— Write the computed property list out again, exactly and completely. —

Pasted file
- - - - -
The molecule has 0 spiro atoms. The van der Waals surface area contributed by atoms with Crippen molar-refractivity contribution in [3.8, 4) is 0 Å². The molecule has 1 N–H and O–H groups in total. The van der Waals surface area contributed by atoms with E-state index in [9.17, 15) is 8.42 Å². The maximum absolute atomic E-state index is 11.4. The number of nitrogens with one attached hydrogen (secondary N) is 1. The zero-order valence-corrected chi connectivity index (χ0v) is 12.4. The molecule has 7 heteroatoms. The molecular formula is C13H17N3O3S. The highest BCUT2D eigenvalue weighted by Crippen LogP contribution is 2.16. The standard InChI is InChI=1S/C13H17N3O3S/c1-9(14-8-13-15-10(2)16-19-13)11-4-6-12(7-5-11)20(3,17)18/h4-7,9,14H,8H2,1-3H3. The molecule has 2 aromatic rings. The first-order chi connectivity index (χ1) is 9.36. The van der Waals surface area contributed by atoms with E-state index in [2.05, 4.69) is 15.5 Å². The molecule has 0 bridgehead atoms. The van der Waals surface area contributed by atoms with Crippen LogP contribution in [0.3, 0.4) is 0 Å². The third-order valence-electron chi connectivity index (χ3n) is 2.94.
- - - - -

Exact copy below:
The molecule has 0 spiro atoms. The van der Waals surface area contributed by atoms with Crippen molar-refractivity contribution in [3.8, 4) is 0 Å². The molecule has 1 N–H and O–H groups in total. The van der Waals surface area contributed by atoms with E-state index in [9.17, 15) is 8.42 Å². The maximum absolute atomic E-state index is 11.4. The number of nitrogens with one attached hydrogen (secondary N) is 1. The zero-order valence-corrected chi connectivity index (χ0v) is 12.4. The molecule has 7 heteroatoms. The molecular formula is C13H17N3O3S. The highest BCUT2D eigenvalue weighted by Crippen LogP contribution is 2.16. The standard InChI is InChI=1S/C13H17N3O3S/c1-9(14-8-13-15-10(2)16-19-13)11-4-6-12(7-5-11)20(3,17)18/h4-7,9,14H,8H2,1-3H3. The molecule has 2 aromatic rings. The first-order chi connectivity index (χ1) is 9.36. The van der Waals surface area contributed by atoms with E-state index in [2.05, 4.69) is 15.5 Å². The molecule has 0 bridgehead atoms. The van der Waals surface area contributed by atoms with Crippen LogP contribution in [0.3, 0.4) is 0 Å². The third-order valence-electron chi connectivity index (χ3n) is 2.94.